tim-meme

I sat there thinking about the many songs I enjoy because the words tell a good story: many Christmas carols, “I Dreamed a Dream” sung by Susan Boyle, “My Favorite Things” sung by Julie Andrews… there are many because music is often playing in my home!

And, then there are songs that stir my emotions: “The Power of Love” sung by Celine Dion, “How Great Thou Art” sung by Carrie Underwood and Vince Gill, Wilson Phillips singing “Hold On” … just to name a few.

Tim McGraw is so right; hearing the songs that stir my emotions, the ones that cause me to listen and feel, are the ones that I stop and feel as I listen.

Singing is a form of interacting, telling a story. When we speak, even though our words are not sung or played to music, there is still a story being told. You are telling people how you feel. Do you ever think about how your speech can also be telling people how they feel? How do your interactions leave the other person feeling?

“There’s telling people how you feel and there’s telling people how they feel.”

Today may be a good day to think about how you make others feel. In particular if that other is a younger person. Make them feel better.

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Please note the Show & T.E.L.L. posts are not written to portray guilt or reward to any caregiver. The posts are intended to share a message about interacting intentionally with young people. Tell Our Children is all about uniting, mentoring, and inspiring caregivers to improve communications with the youth. Every post is intended to empower readers to improve interactions with younger generations. Tell Our Children strives to educate caregivers on ways to better Teach, Encourage, Listen, and Love – T.E.L.L. – young people. We believe everyone can T.E.L.L. youth better.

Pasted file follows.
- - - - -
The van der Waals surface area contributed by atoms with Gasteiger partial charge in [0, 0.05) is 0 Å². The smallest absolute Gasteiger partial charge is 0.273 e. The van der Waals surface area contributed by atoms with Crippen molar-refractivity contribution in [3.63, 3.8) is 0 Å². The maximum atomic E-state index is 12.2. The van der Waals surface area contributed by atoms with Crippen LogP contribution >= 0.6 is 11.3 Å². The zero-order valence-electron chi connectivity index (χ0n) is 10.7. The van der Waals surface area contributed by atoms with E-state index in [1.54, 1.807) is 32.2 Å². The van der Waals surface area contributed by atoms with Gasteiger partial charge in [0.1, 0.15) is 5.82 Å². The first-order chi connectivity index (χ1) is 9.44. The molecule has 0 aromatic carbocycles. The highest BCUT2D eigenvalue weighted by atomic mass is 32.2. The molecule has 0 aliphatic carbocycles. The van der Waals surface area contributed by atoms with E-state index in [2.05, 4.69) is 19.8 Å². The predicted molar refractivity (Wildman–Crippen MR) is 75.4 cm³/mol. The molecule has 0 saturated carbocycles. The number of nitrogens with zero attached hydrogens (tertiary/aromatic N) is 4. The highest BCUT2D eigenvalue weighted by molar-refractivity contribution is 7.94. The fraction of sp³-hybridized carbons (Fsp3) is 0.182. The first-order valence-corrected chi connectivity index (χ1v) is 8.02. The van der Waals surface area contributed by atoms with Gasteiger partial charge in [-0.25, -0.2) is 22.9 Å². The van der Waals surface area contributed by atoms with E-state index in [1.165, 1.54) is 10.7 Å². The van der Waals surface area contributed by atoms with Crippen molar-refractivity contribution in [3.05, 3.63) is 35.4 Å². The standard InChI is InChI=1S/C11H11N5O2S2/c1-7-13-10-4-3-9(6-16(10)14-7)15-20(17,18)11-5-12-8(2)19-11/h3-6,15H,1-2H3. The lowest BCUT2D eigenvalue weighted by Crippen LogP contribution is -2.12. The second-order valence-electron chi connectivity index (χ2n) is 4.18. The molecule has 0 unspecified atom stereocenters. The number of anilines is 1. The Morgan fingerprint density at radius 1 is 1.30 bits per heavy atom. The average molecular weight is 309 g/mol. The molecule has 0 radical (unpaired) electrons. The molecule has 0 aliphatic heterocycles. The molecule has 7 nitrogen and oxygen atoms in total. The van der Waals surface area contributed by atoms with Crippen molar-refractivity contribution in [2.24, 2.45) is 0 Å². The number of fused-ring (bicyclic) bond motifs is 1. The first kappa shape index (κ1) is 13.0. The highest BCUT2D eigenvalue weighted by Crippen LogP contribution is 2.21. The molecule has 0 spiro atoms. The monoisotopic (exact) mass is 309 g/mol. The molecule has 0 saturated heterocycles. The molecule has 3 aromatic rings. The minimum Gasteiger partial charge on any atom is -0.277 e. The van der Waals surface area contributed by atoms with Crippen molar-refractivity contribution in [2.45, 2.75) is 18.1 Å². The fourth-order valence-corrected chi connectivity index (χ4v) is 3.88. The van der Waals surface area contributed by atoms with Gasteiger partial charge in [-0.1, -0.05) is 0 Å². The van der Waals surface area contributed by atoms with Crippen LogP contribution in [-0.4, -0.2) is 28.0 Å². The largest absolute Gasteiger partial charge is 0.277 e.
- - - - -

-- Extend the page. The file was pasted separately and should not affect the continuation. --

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150: Assist others in creating a positive image

In the previous post (#149), I wrote about T.E.L.L.ing others our image by how we interact with them. When we spend time with others, we form images of one another relative to the situation.

You have a part in assisting others form an image – of you and of them – of your relationship. Why not choose to form stronger images? While you interact, you have the potential to help others form stronger image of themselves and of your relationship with them.

Have do you make others feel? How do you interact and T.E.L.L. others about themselves? Is it a stronger image, for their good? Have you considered how your words and actions have a part in how you Teach, Encourage, Listen, Love another? Have you considered how your words and actions impact how others perceive themselves? Have you thought about how you also communicate your perception of the relationship between you and them?

During childhood, the foundation for our image is largely established. Depending on how others interact with us during these crucial years will impact how we feel about certain relationships and ourselves.

Will you join us in being mindful of the image you project to the youth in your life? Will you help the younger people imagine themselves growing stronger? Will you T.E.L.L. them a stronger and better image of themselves?